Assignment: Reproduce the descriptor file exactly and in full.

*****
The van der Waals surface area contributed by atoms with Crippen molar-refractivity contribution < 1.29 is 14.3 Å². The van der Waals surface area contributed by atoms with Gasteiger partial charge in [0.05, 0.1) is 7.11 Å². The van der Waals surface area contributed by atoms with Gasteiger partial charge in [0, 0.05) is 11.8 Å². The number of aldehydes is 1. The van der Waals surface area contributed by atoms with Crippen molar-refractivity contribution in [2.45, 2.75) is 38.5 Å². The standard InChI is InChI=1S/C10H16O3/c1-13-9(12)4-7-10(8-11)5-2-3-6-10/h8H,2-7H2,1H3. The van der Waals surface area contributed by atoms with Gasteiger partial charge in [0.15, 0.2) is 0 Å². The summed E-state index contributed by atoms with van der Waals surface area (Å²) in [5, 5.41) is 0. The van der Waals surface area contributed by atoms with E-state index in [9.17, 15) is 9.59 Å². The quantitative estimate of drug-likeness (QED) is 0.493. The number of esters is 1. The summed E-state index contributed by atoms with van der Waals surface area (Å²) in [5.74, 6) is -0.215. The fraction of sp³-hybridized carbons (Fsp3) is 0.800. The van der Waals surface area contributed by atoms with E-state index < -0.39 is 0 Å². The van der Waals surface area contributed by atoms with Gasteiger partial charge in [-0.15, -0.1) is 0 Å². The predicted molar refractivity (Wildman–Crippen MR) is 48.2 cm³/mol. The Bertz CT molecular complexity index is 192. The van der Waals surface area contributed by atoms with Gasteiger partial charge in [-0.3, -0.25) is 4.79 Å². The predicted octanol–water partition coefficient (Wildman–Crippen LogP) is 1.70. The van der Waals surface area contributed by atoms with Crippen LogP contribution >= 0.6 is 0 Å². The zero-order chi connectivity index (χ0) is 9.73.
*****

The van der Waals surface area contributed by atoms with Crippen molar-refractivity contribution < 1.29 is 14.3 Å². The van der Waals surface area contributed by atoms with Gasteiger partial charge in [0.05, 0.1) is 7.11 Å². The van der Waals surface area contributed by atoms with Gasteiger partial charge in [0, 0.05) is 11.8 Å². The number of aldehydes is 1. The van der Waals surface area contributed by atoms with Crippen molar-refractivity contribution in [2.45, 2.75) is 38.5 Å². The standard InChI is InChI=1S/C10H16O3/c1-13-9(12)4-7-10(8-11)5-2-3-6-10/h8H,2-7H2,1H3. The van der Waals surface area contributed by atoms with Gasteiger partial charge in [0.15, 0.2) is 0 Å². The summed E-state index contributed by atoms with van der Waals surface area (Å²) in [5, 5.41) is 0. The van der Waals surface area contributed by atoms with E-state index in [9.17, 15) is 9.59 Å². The quantitative estimate of drug-likeness (QED) is 0.493. The number of esters is 1. The summed E-state index contributed by atoms with van der Waals surface area (Å²) in [5.74, 6) is -0.215. The fraction of sp³-hybridized carbons (Fsp3) is 0.800. The van der Waals surface area contributed by atoms with E-state index < -0.39 is 0 Å². The van der Waals surface area contributed by atoms with Gasteiger partial charge in [-0.15, -0.1) is 0 Å². The predicted molar refractivity (Wildman–Crippen MR) is 48.2 cm³/mol. The Bertz CT molecular complexity index is 192. The van der Waals surface area contributed by atoms with Gasteiger partial charge in [-0.3, -0.25) is 4.79 Å². The predicted octanol–water partition coefficient (Wildman–Crippen LogP) is 1.70. The van der Waals surface area contributed by atoms with Crippen LogP contribution >= 0.6 is 0 Å². The zero-order chi connectivity index (χ0) is 9.73.